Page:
“He always loved to ski, so he packed up the U-Haul to go to Vail and loved it,” Barraco said, adding that Polson would joke he planned to start up a law practice for skiers in a bind.
Barraco said he thought of Polson as a wild card who always followed his passions.
“He had all these accolades with a sentence of letters after his name, but you couldn’t find anybody who cared less about that,” Barraco said.
Polson decided to leave Colorado and return to his hometown when a spot opened up for him at the St. Louis Fire Academy after years on the waiting list.
“Ben was south city through and through, so I’m not surprised he came back,” Barraco said.
“I remember him saying some of his classmates were giving him a hard time when they found out he had a law degree,” his friend, Arras said, laughing. “Like, where did you come from?”
Firefighters who trained with Polson who spoke to the Post-Dispatch on Friday said Polson excelled at both the physical and mental parts of the job and was widely liked in Engine House 13, where he worked in the city’s Hamilton Heights neighborhood.
Through the changes in his career, his friends said Polson always was a dedicated friend.
Arras said Polson pulled strings to get off work and drove 15 hours each way to be a groomsman in his wedding.
“He told me at the time: ‘I don’t know how I’m going to do it, but I wouldn’t miss it for the world,’” Arras said.
True to form, Polson started at least one dance battle during the reception.
“I wish I could be there for him for his wedding,” Arras said Friday. “But it’s killing me now knowing it’s never going to happen.”
Barraco remembers Polson visiting his mom after his father’s death last year and attending the funeral with their St. John Vianney High School hockey bag, his St. Louis firefighter jacket and a pack of beer in his car trunk.
Another friend, John Sandner said his brother, Michael, was good friends with Polson for years. When Michael died in 2010, Sandner remembered Polson coming to the funeral with friends to show support.
“Ben always showed up,” Sandner said. “St. Louis, the community, the firefighters, his friends and family, they lost a good one.”
His friends said one of Polson’s proudest moments was when he completed the academy and became a St. Louis firefighter in March 2020.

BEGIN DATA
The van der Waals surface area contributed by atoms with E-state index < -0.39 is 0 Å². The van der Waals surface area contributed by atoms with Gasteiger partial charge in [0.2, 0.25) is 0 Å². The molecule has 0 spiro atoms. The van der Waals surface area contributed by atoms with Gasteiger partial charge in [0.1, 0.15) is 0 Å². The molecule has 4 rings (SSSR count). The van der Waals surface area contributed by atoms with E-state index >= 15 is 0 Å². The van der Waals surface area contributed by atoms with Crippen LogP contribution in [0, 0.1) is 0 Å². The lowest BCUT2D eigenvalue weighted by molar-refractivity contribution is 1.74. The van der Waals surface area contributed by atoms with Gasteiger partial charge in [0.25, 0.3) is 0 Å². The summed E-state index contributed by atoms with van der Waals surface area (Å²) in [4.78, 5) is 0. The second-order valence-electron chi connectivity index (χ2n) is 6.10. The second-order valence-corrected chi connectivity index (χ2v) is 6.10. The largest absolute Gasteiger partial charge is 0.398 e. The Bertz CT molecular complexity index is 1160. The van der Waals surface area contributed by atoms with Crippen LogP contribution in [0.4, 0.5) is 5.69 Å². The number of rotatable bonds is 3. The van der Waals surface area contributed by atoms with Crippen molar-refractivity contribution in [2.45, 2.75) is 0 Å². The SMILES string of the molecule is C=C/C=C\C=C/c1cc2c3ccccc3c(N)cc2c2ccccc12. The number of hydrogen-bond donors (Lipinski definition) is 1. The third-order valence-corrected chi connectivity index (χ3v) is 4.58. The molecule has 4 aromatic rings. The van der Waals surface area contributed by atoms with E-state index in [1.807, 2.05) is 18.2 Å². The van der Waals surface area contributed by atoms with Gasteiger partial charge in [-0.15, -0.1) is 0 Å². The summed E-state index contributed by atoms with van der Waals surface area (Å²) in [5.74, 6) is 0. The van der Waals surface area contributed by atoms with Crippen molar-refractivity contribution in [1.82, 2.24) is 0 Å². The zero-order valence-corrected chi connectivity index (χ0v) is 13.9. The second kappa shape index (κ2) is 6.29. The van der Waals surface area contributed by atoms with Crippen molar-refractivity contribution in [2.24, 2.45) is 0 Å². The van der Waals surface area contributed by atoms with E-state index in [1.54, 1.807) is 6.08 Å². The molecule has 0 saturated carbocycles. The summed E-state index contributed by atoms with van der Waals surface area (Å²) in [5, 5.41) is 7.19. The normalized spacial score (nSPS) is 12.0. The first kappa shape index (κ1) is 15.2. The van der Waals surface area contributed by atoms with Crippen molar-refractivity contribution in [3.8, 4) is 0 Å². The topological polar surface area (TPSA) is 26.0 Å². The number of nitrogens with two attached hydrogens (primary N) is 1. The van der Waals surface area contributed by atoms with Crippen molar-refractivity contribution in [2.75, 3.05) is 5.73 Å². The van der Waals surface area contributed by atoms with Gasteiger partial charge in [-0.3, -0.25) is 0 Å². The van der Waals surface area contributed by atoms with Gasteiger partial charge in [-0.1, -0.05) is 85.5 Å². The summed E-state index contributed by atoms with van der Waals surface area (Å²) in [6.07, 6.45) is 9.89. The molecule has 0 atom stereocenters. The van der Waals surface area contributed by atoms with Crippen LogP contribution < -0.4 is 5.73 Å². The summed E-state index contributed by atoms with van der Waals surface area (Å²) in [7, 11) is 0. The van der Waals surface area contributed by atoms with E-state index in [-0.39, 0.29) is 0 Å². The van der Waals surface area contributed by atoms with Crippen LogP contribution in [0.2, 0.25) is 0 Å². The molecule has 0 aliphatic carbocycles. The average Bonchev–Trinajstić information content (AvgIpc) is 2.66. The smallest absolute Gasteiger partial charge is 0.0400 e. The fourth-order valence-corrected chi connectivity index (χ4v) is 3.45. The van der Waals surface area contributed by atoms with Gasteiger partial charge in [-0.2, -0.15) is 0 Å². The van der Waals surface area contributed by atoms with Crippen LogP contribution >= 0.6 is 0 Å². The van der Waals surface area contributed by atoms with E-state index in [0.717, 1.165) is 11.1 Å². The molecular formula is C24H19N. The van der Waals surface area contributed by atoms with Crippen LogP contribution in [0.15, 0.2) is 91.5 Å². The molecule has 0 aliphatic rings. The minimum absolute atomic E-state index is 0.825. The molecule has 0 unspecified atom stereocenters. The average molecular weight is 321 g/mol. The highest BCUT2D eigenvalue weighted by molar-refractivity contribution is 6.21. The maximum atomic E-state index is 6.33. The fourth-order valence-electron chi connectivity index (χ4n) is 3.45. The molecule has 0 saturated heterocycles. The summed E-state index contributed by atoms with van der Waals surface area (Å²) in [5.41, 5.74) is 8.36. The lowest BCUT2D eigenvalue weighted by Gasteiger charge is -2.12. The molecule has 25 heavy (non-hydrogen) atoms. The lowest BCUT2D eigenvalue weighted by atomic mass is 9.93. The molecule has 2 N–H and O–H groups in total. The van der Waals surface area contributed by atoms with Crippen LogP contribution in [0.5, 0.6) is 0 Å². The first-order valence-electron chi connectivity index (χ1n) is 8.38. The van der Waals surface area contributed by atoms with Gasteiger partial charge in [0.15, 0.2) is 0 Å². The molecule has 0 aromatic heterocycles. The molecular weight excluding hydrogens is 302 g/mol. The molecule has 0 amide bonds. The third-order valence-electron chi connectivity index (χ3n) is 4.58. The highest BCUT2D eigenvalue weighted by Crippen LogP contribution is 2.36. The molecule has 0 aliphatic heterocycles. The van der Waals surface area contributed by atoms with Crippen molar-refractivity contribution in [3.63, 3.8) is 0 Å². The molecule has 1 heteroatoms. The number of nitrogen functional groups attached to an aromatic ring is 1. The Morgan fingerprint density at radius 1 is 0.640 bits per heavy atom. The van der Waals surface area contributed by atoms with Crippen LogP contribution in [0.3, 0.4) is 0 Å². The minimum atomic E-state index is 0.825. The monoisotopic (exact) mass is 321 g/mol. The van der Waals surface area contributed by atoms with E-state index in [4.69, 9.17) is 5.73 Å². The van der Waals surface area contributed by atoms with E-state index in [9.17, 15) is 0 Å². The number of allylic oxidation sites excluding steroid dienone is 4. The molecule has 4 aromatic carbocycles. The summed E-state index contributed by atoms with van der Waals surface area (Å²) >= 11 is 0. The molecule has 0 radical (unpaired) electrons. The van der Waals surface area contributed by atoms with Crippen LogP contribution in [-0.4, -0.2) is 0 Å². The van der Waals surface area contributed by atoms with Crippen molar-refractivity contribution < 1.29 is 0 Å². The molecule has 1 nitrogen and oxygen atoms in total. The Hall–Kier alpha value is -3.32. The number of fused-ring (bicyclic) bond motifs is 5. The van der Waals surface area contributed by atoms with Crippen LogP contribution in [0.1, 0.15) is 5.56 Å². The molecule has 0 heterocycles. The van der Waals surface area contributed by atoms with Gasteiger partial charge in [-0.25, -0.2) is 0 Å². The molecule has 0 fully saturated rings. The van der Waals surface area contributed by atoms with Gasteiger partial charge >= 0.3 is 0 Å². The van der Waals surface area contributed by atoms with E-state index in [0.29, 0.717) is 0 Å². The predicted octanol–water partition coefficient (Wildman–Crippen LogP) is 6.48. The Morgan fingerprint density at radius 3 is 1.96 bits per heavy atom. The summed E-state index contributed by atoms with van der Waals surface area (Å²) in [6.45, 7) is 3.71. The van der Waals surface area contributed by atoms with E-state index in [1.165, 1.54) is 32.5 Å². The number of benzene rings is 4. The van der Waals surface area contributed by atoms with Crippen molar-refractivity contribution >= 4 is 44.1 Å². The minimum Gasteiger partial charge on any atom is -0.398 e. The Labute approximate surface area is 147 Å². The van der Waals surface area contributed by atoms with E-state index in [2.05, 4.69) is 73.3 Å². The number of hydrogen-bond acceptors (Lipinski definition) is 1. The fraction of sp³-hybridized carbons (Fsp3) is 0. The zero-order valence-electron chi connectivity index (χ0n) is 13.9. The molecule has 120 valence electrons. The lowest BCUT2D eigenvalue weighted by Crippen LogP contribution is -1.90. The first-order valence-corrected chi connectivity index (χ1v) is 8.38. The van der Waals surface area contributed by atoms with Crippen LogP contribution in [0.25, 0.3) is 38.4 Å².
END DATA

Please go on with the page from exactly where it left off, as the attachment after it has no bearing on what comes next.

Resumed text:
His father placed the firemen’s badge on his son at graduation.
“He grew a fireman’s mustache in training, and that day, he looked just like his dad,” Barraco said.
Ben Polson was with a team of firefighters on the second floor of a home at 5971 Cote Brilliante Avenue trying to put out the flames. The firefighters turned back when the flames got too intense, said St. Louis fire Chief Jenkerson.
As they tried to leave, the building’s roof and top story collapsed, burying Polson. He died at the scene.
Two other firefighters, whose names have not been released, were treated for minor injuries and released from a hospital.
“There’s no words to describe what the feeling is right now amongst the St. Louis Fire Department,” said a visibly emotional Jenkerson of the man he coached as a kid, shortly after the collapse. “The fire department is a huge family. There’s a lot of relationships on the inside that are involved here from sons to fathers. This kind of event weighs tremendously heavy on the entire department.”
Polson’s childhood friend, Barraco, said when he heard rumors that his oldest friend was injured in the collapse Thursday, it didn’t feel real.
“I called his cellphone and he didn’t answer,” he said. “I didn’t want to believe it. I’ve been talking to his friends all day today, and I still don’t ... He died trying to help someone else.”